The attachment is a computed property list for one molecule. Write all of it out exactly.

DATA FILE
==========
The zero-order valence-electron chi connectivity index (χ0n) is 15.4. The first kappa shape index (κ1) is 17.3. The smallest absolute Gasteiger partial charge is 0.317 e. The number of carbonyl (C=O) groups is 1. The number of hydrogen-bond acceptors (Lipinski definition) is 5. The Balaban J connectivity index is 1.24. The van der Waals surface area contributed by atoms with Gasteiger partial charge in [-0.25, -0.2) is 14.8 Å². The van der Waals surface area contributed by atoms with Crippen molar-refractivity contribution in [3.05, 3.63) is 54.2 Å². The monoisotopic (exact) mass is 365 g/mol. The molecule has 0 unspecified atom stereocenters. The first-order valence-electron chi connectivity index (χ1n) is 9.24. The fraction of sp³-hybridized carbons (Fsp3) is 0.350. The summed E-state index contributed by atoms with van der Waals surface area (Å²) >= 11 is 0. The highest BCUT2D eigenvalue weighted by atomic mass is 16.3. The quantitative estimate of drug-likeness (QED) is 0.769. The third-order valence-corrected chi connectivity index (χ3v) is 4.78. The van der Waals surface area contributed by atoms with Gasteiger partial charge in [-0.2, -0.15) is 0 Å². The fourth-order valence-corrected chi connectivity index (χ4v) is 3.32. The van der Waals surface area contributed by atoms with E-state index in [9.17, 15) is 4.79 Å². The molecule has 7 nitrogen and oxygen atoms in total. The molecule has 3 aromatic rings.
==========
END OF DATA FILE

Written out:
The zero-order valence-electron chi connectivity index (χ0n) is 15.4. The first kappa shape index (κ1) is 17.3. The smallest absolute Gasteiger partial charge is 0.317 e. The number of carbonyl (C=O) groups is 1. The number of hydrogen-bond acceptors (Lipinski definition) is 5. The Balaban J connectivity index is 1.24. The van der Waals surface area contributed by atoms with Gasteiger partial charge in [-0.25, -0.2) is 14.8 Å². The van der Waals surface area contributed by atoms with Crippen molar-refractivity contribution in [3.05, 3.63) is 54.2 Å². The monoisotopic (exact) mass is 365 g/mol. The molecule has 0 unspecified atom stereocenters. The first-order valence-electron chi connectivity index (χ1n) is 9.24. The fraction of sp³-hybridized carbons (Fsp3) is 0.350. The summed E-state index contributed by atoms with van der Waals surface area (Å²) >= 11 is 0. The highest BCUT2D eigenvalue weighted by atomic mass is 16.3. The quantitative estimate of drug-likeness (QED) is 0.769. The third-order valence-corrected chi connectivity index (χ3v) is 4.78. The van der Waals surface area contributed by atoms with Gasteiger partial charge in [-0.2, -0.15) is 0 Å². The fourth-order valence-corrected chi connectivity index (χ4v) is 3.32. The van der Waals surface area contributed by atoms with E-state index in [9.17, 15) is 4.79 Å². The molecule has 7 nitrogen and oxygen atoms in total. The molecule has 3 aromatic rings.